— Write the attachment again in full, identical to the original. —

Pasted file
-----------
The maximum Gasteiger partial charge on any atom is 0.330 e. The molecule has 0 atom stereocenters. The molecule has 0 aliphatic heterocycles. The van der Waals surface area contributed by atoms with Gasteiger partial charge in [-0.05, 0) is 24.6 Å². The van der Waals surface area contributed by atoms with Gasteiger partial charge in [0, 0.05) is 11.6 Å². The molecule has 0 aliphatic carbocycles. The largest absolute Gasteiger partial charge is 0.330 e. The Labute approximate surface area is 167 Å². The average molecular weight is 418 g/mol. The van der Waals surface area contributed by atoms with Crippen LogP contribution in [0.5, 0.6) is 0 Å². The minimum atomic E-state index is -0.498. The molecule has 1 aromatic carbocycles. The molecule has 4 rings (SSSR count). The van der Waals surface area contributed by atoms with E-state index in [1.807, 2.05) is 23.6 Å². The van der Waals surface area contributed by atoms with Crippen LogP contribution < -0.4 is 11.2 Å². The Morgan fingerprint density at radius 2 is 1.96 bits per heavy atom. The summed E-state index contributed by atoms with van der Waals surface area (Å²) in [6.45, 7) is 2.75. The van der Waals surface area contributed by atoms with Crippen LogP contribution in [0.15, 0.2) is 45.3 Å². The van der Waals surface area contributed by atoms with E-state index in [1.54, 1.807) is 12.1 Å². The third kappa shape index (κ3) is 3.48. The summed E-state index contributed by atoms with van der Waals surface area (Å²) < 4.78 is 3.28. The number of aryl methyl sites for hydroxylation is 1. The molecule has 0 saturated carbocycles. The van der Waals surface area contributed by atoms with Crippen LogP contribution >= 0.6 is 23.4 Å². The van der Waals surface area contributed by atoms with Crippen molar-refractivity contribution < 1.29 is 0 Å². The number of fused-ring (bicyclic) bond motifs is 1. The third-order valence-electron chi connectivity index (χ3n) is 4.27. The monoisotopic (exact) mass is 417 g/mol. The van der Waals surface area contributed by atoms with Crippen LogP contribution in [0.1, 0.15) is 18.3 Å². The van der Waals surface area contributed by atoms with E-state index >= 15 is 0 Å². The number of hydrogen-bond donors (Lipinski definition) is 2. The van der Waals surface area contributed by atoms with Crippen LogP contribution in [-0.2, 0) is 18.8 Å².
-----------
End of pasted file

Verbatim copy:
The maximum Gasteiger partial charge on any atom is 0.330 e. The molecule has 0 atom stereocenters. The molecule has 0 aliphatic heterocycles. The van der Waals surface area contributed by atoms with Gasteiger partial charge in [-0.05, 0) is 24.6 Å². The van der Waals surface area contributed by atoms with Gasteiger partial charge in [0, 0.05) is 11.6 Å². The molecule has 0 aliphatic carbocycles. The largest absolute Gasteiger partial charge is 0.330 e. The Labute approximate surface area is 167 Å². The average molecular weight is 418 g/mol. The van der Waals surface area contributed by atoms with Crippen LogP contribution in [0.5, 0.6) is 0 Å². The minimum atomic E-state index is -0.498. The molecule has 1 aromatic carbocycles. The molecule has 4 rings (SSSR count). The van der Waals surface area contributed by atoms with E-state index in [1.807, 2.05) is 23.6 Å². The van der Waals surface area contributed by atoms with Crippen LogP contribution < -0.4 is 11.2 Å². The Morgan fingerprint density at radius 2 is 1.96 bits per heavy atom. The summed E-state index contributed by atoms with van der Waals surface area (Å²) in [6.45, 7) is 2.75. The van der Waals surface area contributed by atoms with Crippen LogP contribution in [0.15, 0.2) is 45.3 Å². The van der Waals surface area contributed by atoms with E-state index in [1.54, 1.807) is 12.1 Å². The third kappa shape index (κ3) is 3.48. The summed E-state index contributed by atoms with van der Waals surface area (Å²) < 4.78 is 3.28. The number of aryl methyl sites for hydroxylation is 1. The molecule has 0 saturated carbocycles. The van der Waals surface area contributed by atoms with Crippen LogP contribution >= 0.6 is 23.4 Å². The van der Waals surface area contributed by atoms with Crippen molar-refractivity contribution < 1.29 is 0 Å². The number of fused-ring (bicyclic) bond motifs is 1. The third-order valence-electron chi connectivity index (χ3n) is 4.27. The monoisotopic (exact) mass is 417 g/mol. The van der Waals surface area contributed by atoms with Crippen LogP contribution in [0.1, 0.15) is 18.3 Å². The van der Waals surface area contributed by atoms with E-state index >= 15 is 0 Å². The number of hydrogen-bond donors (Lipinski definition) is 2. The van der Waals surface area contributed by atoms with Crippen LogP contribution in [-0.2, 0) is 18.8 Å².